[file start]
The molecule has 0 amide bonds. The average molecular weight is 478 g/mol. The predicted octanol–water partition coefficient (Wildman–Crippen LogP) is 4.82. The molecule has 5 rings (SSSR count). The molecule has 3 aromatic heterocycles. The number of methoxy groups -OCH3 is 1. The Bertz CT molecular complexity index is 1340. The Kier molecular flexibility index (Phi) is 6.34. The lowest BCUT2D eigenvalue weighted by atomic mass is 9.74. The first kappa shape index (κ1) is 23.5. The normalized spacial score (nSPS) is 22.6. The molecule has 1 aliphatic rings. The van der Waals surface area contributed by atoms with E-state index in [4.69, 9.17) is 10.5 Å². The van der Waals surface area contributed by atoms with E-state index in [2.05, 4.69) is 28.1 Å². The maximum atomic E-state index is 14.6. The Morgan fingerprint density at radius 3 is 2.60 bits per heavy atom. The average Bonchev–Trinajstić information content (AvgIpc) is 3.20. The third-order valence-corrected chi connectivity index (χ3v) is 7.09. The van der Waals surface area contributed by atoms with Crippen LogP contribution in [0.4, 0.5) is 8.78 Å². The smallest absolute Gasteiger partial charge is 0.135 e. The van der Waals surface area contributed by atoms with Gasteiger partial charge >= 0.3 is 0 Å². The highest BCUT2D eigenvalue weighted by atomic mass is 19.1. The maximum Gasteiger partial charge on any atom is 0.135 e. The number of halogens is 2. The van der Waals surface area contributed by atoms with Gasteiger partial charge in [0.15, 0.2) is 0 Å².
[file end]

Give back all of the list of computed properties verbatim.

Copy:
The molecule has 0 amide bonds. The average molecular weight is 478 g/mol. The predicted octanol–water partition coefficient (Wildman–Crippen LogP) is 4.82. The molecule has 5 rings (SSSR count). The molecule has 3 aromatic heterocycles. The number of methoxy groups -OCH3 is 1. The Bertz CT molecular complexity index is 1340. The Kier molecular flexibility index (Phi) is 6.34. The lowest BCUT2D eigenvalue weighted by atomic mass is 9.74. The first kappa shape index (κ1) is 23.5. The normalized spacial score (nSPS) is 22.6. The molecule has 1 aliphatic rings. The van der Waals surface area contributed by atoms with E-state index in [4.69, 9.17) is 10.5 Å². The van der Waals surface area contributed by atoms with E-state index in [2.05, 4.69) is 28.1 Å². The maximum atomic E-state index is 14.6. The Morgan fingerprint density at radius 3 is 2.60 bits per heavy atom. The average Bonchev–Trinajstić information content (AvgIpc) is 3.20. The third-order valence-corrected chi connectivity index (χ3v) is 7.09. The van der Waals surface area contributed by atoms with Crippen LogP contribution in [0.4, 0.5) is 8.78 Å². The smallest absolute Gasteiger partial charge is 0.135 e. The van der Waals surface area contributed by atoms with Gasteiger partial charge >= 0.3 is 0 Å². The highest BCUT2D eigenvalue weighted by atomic mass is 19.1. The maximum Gasteiger partial charge on any atom is 0.135 e. The number of halogens is 2. The van der Waals surface area contributed by atoms with Gasteiger partial charge in [0.15, 0.2) is 0 Å².